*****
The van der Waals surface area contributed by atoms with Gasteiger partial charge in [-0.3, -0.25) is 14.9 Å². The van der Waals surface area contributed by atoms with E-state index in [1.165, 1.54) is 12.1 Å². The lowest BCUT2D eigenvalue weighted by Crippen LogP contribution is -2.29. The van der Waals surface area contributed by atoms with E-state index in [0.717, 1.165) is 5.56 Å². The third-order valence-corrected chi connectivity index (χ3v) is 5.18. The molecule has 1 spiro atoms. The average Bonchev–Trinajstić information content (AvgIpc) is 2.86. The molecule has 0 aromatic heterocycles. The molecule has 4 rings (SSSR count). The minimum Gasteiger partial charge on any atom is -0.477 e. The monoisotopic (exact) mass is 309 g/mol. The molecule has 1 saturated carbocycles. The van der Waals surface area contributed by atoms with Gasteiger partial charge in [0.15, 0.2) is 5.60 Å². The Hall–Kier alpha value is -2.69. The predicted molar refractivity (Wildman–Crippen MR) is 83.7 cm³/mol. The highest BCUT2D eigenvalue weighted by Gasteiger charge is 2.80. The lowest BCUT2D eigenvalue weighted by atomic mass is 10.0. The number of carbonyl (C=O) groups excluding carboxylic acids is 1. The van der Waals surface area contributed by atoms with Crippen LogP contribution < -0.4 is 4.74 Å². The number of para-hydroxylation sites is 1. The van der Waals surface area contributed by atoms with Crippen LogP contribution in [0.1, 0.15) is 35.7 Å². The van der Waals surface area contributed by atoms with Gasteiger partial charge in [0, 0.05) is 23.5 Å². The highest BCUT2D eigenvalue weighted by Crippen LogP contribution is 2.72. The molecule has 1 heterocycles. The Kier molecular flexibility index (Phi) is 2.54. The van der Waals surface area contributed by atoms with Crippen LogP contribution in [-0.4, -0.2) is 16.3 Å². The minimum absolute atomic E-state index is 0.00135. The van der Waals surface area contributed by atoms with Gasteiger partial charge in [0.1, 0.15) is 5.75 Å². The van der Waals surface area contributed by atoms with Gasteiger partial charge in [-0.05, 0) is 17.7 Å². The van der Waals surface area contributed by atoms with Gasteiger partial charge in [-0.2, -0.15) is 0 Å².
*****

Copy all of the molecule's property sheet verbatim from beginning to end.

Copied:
The van der Waals surface area contributed by atoms with Gasteiger partial charge in [-0.3, -0.25) is 14.9 Å². The van der Waals surface area contributed by atoms with E-state index in [1.165, 1.54) is 12.1 Å². The lowest BCUT2D eigenvalue weighted by Crippen LogP contribution is -2.29. The van der Waals surface area contributed by atoms with E-state index in [0.717, 1.165) is 5.56 Å². The third-order valence-corrected chi connectivity index (χ3v) is 5.18. The molecule has 1 spiro atoms. The average Bonchev–Trinajstić information content (AvgIpc) is 2.86. The molecule has 0 aromatic heterocycles. The molecule has 4 rings (SSSR count). The minimum Gasteiger partial charge on any atom is -0.477 e. The monoisotopic (exact) mass is 309 g/mol. The molecule has 1 saturated carbocycles. The van der Waals surface area contributed by atoms with Gasteiger partial charge in [0.15, 0.2) is 5.60 Å². The Hall–Kier alpha value is -2.69. The predicted molar refractivity (Wildman–Crippen MR) is 83.7 cm³/mol. The highest BCUT2D eigenvalue weighted by Gasteiger charge is 2.80. The lowest BCUT2D eigenvalue weighted by atomic mass is 10.0. The number of carbonyl (C=O) groups excluding carboxylic acids is 1. The van der Waals surface area contributed by atoms with Crippen LogP contribution < -0.4 is 4.74 Å². The number of para-hydroxylation sites is 1. The van der Waals surface area contributed by atoms with Crippen LogP contribution in [0.1, 0.15) is 35.7 Å². The van der Waals surface area contributed by atoms with Gasteiger partial charge in [0, 0.05) is 23.5 Å². The highest BCUT2D eigenvalue weighted by Crippen LogP contribution is 2.72. The molecule has 1 heterocycles. The Kier molecular flexibility index (Phi) is 2.54. The van der Waals surface area contributed by atoms with Crippen LogP contribution in [-0.4, -0.2) is 16.3 Å². The minimum absolute atomic E-state index is 0.00135. The van der Waals surface area contributed by atoms with Gasteiger partial charge in [0.1, 0.15) is 5.75 Å². The van der Waals surface area contributed by atoms with Gasteiger partial charge in [-0.05, 0) is 17.7 Å². The van der Waals surface area contributed by atoms with Gasteiger partial charge in [-0.2, -0.15) is 0 Å².